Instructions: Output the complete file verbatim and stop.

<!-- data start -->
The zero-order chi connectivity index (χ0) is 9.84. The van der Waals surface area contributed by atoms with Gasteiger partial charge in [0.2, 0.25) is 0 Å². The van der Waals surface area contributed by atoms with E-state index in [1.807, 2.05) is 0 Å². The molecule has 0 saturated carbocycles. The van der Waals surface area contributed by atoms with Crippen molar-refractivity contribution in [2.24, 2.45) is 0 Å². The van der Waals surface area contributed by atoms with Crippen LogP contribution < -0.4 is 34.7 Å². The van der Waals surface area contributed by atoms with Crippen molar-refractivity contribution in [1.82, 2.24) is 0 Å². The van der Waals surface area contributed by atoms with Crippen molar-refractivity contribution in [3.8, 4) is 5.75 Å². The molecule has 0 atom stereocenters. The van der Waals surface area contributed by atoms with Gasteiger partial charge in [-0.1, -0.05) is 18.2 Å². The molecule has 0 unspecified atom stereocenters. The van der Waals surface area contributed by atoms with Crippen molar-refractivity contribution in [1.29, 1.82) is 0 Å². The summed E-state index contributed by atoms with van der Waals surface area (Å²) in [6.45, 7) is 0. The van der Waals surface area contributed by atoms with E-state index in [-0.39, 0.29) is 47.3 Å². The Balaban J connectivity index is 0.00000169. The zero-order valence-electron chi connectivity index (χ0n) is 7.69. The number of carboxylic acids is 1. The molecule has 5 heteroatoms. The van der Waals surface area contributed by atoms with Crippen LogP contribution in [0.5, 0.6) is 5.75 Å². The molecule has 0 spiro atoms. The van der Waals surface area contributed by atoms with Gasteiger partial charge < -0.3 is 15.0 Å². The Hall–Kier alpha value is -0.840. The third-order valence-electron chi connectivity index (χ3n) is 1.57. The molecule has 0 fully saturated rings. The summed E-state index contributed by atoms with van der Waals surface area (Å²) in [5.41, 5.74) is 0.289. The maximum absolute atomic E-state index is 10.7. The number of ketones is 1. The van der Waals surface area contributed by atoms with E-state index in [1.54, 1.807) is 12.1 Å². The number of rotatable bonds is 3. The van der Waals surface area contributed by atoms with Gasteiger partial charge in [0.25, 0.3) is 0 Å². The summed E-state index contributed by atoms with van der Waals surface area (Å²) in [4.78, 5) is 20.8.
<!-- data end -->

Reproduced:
The zero-order chi connectivity index (χ0) is 9.84. The van der Waals surface area contributed by atoms with Gasteiger partial charge in [0.2, 0.25) is 0 Å². The van der Waals surface area contributed by atoms with E-state index in [1.807, 2.05) is 0 Å². The molecule has 0 saturated carbocycles. The van der Waals surface area contributed by atoms with Crippen molar-refractivity contribution in [2.24, 2.45) is 0 Å². The van der Waals surface area contributed by atoms with Crippen LogP contribution < -0.4 is 34.7 Å². The van der Waals surface area contributed by atoms with Crippen molar-refractivity contribution in [1.82, 2.24) is 0 Å². The van der Waals surface area contributed by atoms with Crippen molar-refractivity contribution in [3.8, 4) is 5.75 Å². The molecule has 0 atom stereocenters. The van der Waals surface area contributed by atoms with Gasteiger partial charge in [-0.1, -0.05) is 18.2 Å². The molecule has 0 unspecified atom stereocenters. The van der Waals surface area contributed by atoms with Crippen molar-refractivity contribution in [1.29, 1.82) is 0 Å². The summed E-state index contributed by atoms with van der Waals surface area (Å²) in [6.45, 7) is 0. The van der Waals surface area contributed by atoms with E-state index in [-0.39, 0.29) is 47.3 Å². The Balaban J connectivity index is 0.00000169. The zero-order valence-electron chi connectivity index (χ0n) is 7.69. The number of carboxylic acids is 1. The molecule has 5 heteroatoms. The van der Waals surface area contributed by atoms with Crippen LogP contribution in [0.5, 0.6) is 5.75 Å². The molecule has 0 spiro atoms. The van der Waals surface area contributed by atoms with Gasteiger partial charge < -0.3 is 15.0 Å². The Hall–Kier alpha value is -0.840. The third-order valence-electron chi connectivity index (χ3n) is 1.57. The molecule has 0 fully saturated rings. The summed E-state index contributed by atoms with van der Waals surface area (Å²) in [5.41, 5.74) is 0.289. The maximum absolute atomic E-state index is 10.7. The number of ketones is 1. The van der Waals surface area contributed by atoms with E-state index in [1.54, 1.807) is 12.1 Å². The number of rotatable bonds is 3. The van der Waals surface area contributed by atoms with Gasteiger partial charge in [0.25, 0.3) is 0 Å². The summed E-state index contributed by atoms with van der Waals surface area (Å²) in [4.78, 5) is 20.8.